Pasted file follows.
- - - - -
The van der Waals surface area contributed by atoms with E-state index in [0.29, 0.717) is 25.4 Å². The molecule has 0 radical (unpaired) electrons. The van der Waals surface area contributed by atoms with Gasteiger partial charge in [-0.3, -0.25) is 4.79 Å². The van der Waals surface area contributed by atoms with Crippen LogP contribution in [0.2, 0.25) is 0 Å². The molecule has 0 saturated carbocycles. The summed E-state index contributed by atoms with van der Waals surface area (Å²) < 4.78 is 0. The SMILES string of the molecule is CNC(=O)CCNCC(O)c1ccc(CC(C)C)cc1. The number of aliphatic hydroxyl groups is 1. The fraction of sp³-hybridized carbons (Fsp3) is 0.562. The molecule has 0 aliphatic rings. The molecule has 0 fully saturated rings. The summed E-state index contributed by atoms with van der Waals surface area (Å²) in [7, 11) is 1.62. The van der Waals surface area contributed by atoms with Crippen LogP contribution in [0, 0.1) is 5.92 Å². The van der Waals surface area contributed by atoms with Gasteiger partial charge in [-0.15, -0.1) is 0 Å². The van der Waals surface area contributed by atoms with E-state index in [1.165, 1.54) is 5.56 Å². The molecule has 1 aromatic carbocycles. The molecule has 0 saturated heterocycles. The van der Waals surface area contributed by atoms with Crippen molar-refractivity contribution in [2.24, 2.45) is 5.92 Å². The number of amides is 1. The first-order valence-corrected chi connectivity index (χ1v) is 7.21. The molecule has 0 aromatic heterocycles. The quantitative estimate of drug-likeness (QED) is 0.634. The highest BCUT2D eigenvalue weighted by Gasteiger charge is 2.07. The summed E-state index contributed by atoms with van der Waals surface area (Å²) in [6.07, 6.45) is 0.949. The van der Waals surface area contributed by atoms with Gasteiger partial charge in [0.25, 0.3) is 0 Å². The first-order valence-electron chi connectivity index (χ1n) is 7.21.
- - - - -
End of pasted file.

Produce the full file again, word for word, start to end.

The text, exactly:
The van der Waals surface area contributed by atoms with E-state index in [0.29, 0.717) is 25.4 Å². The molecule has 0 radical (unpaired) electrons. The van der Waals surface area contributed by atoms with Gasteiger partial charge in [-0.3, -0.25) is 4.79 Å². The van der Waals surface area contributed by atoms with Crippen LogP contribution in [0.2, 0.25) is 0 Å². The molecule has 0 saturated carbocycles. The summed E-state index contributed by atoms with van der Waals surface area (Å²) < 4.78 is 0. The SMILES string of the molecule is CNC(=O)CCNCC(O)c1ccc(CC(C)C)cc1. The number of aliphatic hydroxyl groups is 1. The fraction of sp³-hybridized carbons (Fsp3) is 0.562. The molecule has 0 aliphatic rings. The molecule has 0 fully saturated rings. The summed E-state index contributed by atoms with van der Waals surface area (Å²) in [7, 11) is 1.62. The van der Waals surface area contributed by atoms with Crippen LogP contribution in [0, 0.1) is 5.92 Å². The van der Waals surface area contributed by atoms with Gasteiger partial charge in [-0.15, -0.1) is 0 Å². The van der Waals surface area contributed by atoms with E-state index in [1.165, 1.54) is 5.56 Å². The molecule has 1 aromatic carbocycles. The molecule has 0 saturated heterocycles. The van der Waals surface area contributed by atoms with Crippen molar-refractivity contribution in [2.24, 2.45) is 5.92 Å². The number of amides is 1. The first-order valence-corrected chi connectivity index (χ1v) is 7.21. The molecule has 0 aromatic heterocycles. The quantitative estimate of drug-likeness (QED) is 0.634. The highest BCUT2D eigenvalue weighted by Gasteiger charge is 2.07. The summed E-state index contributed by atoms with van der Waals surface area (Å²) in [6.07, 6.45) is 0.949. The van der Waals surface area contributed by atoms with Gasteiger partial charge in [0.25, 0.3) is 0 Å². The first-order valence-electron chi connectivity index (χ1n) is 7.21.